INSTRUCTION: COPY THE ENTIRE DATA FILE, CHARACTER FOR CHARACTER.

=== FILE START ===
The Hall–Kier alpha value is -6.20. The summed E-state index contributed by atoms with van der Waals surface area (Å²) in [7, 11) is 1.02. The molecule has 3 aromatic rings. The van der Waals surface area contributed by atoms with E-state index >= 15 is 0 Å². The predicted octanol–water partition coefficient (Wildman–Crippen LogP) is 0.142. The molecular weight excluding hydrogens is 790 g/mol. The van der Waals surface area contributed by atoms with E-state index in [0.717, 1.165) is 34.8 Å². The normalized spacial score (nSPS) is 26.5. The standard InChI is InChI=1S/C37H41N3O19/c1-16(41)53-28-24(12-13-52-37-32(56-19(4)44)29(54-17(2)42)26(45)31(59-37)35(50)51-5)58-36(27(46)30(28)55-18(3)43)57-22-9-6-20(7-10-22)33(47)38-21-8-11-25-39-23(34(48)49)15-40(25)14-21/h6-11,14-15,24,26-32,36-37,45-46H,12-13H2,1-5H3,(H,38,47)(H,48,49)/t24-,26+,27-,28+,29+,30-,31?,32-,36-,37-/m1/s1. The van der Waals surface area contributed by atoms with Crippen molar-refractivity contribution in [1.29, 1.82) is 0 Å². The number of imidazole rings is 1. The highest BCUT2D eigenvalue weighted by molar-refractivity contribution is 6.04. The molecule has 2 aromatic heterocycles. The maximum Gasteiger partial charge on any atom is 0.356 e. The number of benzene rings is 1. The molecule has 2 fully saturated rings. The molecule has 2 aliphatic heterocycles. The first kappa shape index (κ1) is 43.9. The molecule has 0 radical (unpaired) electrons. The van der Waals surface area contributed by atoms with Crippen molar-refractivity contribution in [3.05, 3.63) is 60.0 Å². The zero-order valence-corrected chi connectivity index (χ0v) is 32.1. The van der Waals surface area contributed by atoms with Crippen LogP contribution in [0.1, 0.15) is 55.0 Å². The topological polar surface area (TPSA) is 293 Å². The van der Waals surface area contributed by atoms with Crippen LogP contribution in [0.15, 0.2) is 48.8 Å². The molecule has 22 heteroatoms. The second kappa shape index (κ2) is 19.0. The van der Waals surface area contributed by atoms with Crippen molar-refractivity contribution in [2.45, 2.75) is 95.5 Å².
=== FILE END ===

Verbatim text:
The Hall–Kier alpha value is -6.20. The summed E-state index contributed by atoms with van der Waals surface area (Å²) in [7, 11) is 1.02. The molecule has 3 aromatic rings. The van der Waals surface area contributed by atoms with E-state index >= 15 is 0 Å². The predicted octanol–water partition coefficient (Wildman–Crippen LogP) is 0.142. The molecular weight excluding hydrogens is 790 g/mol. The van der Waals surface area contributed by atoms with E-state index in [0.717, 1.165) is 34.8 Å². The normalized spacial score (nSPS) is 26.5. The standard InChI is InChI=1S/C37H41N3O19/c1-16(41)53-28-24(12-13-52-37-32(56-19(4)44)29(54-17(2)42)26(45)31(59-37)35(50)51-5)58-36(27(46)30(28)55-18(3)43)57-22-9-6-20(7-10-22)33(47)38-21-8-11-25-39-23(34(48)49)15-40(25)14-21/h6-11,14-15,24,26-32,36-37,45-46H,12-13H2,1-5H3,(H,38,47)(H,48,49)/t24-,26+,27-,28+,29+,30-,31?,32-,36-,37-/m1/s1. The van der Waals surface area contributed by atoms with Crippen molar-refractivity contribution in [1.29, 1.82) is 0 Å². The number of imidazole rings is 1. The highest BCUT2D eigenvalue weighted by molar-refractivity contribution is 6.04. The molecule has 2 aromatic heterocycles. The maximum Gasteiger partial charge on any atom is 0.356 e. The number of benzene rings is 1. The molecule has 2 fully saturated rings. The molecule has 2 aliphatic heterocycles. The first kappa shape index (κ1) is 43.9. The molecule has 0 radical (unpaired) electrons. The van der Waals surface area contributed by atoms with Crippen molar-refractivity contribution in [3.05, 3.63) is 60.0 Å². The zero-order valence-corrected chi connectivity index (χ0v) is 32.1. The van der Waals surface area contributed by atoms with Crippen LogP contribution in [0.1, 0.15) is 55.0 Å². The topological polar surface area (TPSA) is 293 Å². The van der Waals surface area contributed by atoms with Crippen LogP contribution in [0.15, 0.2) is 48.8 Å². The molecule has 22 heteroatoms. The second kappa shape index (κ2) is 19.0. The van der Waals surface area contributed by atoms with Crippen molar-refractivity contribution in [2.45, 2.75) is 95.5 Å².